This chapter is primarily concerned with the mitigation potential from measures and policies to reduce agricultural non-CO2 emissions and net CO2 emissions from grassland and cropland soils. Reductions in net CO2 emissions from avoided deforestation and afforestation are reported under forestry and other land use in the IPCC Guidelines for National Greenhouse Gas Inventories (IPPC, 2008[5]). While these do not count as reductions in agricultural emissions, agriculture is a driver of deforestation and there are opportunity costs associated with the use of land for forestry instead of agricultural production. Given these interactions, some policies that affect land use change are also included in the overview of mitigation policies implemented by countries.

OECD research presented in Chapter 5 shows that biofuels derived from food and feed are expected to play a minor role only in climate change mitigation, in particular because the supply of ethanol and biodiesel is constrained by the availability of feedstock and rising agricultural production costs. Consideration of the effects of land use change would most likely decrease this minor potential. Yet according to the IPCC Fifth Assessment report, bioenergy could play an important role in mitigating emissions, although “the scientific debate about the overall climate impact related to land use competition effects of specific bioenergy pathways remains unresolved” (Smith et al., 2014[4]).

copy the linklink copied!Technical and economic potential for supply-side mitigation in agriculture

The mitigation potential of supply-side options in the agriculture sector can be decomposed into four components: technical, economic, market, and socially/politically constrained potential (Figure 1.1). The technical potential is defined as the maximum mitigation possible in the sector with the full implementation of all available supply-side mitigation options, ignoring all barriers to adoption. The economic potential takes the costs and benefits associated with different mitigation measures into account, indicating what can be achieved for a given carbon price. Institutional capacity constraints, political and social barriers related to the distributional impacts of policy options can also erode the potential of supply-side mitigation measures. Finally, these barriers along with practical implementation challenges, particularly those related to measurement reporting and verification (MRV) of emission reductions, combine to markedly lower the “market” potential for mitigation. That is, the collection of mitigation measures that farmers find worthy of adopting, given the existing incentives and constraints they face. This section is mainly concerned with the technical and economic potential to mitigate agricultural GHG emissions.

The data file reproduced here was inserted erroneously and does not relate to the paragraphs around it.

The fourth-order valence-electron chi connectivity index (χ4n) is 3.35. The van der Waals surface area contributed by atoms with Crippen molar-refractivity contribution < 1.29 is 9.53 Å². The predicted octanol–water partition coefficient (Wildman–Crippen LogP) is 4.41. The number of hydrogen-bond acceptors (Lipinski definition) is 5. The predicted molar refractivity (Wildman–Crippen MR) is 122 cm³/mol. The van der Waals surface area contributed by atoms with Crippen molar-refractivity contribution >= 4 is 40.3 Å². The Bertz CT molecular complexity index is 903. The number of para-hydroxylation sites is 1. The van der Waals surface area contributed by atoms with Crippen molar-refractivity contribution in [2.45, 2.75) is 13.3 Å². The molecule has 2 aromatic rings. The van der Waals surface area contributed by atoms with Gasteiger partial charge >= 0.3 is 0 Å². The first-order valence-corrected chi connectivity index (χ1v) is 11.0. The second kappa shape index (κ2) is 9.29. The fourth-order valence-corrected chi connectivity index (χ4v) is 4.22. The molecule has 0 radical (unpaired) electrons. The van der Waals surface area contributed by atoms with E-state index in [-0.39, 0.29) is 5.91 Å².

With full deployment of available emission reduction and carbon sequestration opportunities, the global technical mitigation potential of the agricultural sector in 2030 is estimated to be 5 500-6 000 MtCO2eq yr1, with a 95% confidence interval around this mean value of 300-11 400 MtCO2eq yr1 (Smith, 2012). This demonstrates that it is technically feasible for agriculture to become close to carbon neutral, relying on supply-side mitigation measures alone, although this depends on optimistic assumptions about the potential of soil carbon sequestration (SCS).